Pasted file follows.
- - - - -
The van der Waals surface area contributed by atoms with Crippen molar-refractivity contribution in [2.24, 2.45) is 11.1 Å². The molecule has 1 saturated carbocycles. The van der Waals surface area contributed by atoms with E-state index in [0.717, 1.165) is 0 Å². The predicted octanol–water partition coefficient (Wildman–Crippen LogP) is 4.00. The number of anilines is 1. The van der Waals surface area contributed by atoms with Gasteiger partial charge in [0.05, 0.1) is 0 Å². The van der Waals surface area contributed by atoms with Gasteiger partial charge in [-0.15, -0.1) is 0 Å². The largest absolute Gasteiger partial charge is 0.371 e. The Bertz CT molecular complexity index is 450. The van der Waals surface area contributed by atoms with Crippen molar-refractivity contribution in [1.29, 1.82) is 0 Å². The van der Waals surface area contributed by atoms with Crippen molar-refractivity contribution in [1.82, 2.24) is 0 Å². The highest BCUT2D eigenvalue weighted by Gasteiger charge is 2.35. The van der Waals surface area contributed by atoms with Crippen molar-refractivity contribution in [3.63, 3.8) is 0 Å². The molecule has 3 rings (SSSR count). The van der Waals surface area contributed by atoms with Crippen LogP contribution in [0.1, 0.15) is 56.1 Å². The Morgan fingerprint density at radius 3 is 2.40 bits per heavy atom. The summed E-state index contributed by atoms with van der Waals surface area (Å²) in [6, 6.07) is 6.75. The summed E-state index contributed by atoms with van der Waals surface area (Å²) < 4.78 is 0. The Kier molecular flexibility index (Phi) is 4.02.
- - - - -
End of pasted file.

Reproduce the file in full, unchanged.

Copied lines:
The van der Waals surface area contributed by atoms with Crippen molar-refractivity contribution in [2.24, 2.45) is 11.1 Å². The molecule has 1 saturated carbocycles. The van der Waals surface area contributed by atoms with E-state index in [0.717, 1.165) is 0 Å². The predicted octanol–water partition coefficient (Wildman–Crippen LogP) is 4.00. The number of anilines is 1. The van der Waals surface area contributed by atoms with Gasteiger partial charge in [0.05, 0.1) is 0 Å². The van der Waals surface area contributed by atoms with Gasteiger partial charge in [-0.15, -0.1) is 0 Å². The largest absolute Gasteiger partial charge is 0.371 e. The Bertz CT molecular complexity index is 450. The van der Waals surface area contributed by atoms with Crippen molar-refractivity contribution in [1.29, 1.82) is 0 Å². The van der Waals surface area contributed by atoms with Crippen molar-refractivity contribution in [1.82, 2.24) is 0 Å². The highest BCUT2D eigenvalue weighted by Gasteiger charge is 2.35. The van der Waals surface area contributed by atoms with Crippen molar-refractivity contribution in [3.63, 3.8) is 0 Å². The molecule has 3 rings (SSSR count). The van der Waals surface area contributed by atoms with Crippen LogP contribution in [0.1, 0.15) is 56.1 Å². The Morgan fingerprint density at radius 3 is 2.40 bits per heavy atom. The summed E-state index contributed by atoms with van der Waals surface area (Å²) in [6, 6.07) is 6.75. The summed E-state index contributed by atoms with van der Waals surface area (Å²) < 4.78 is 0. The Kier molecular flexibility index (Phi) is 4.02.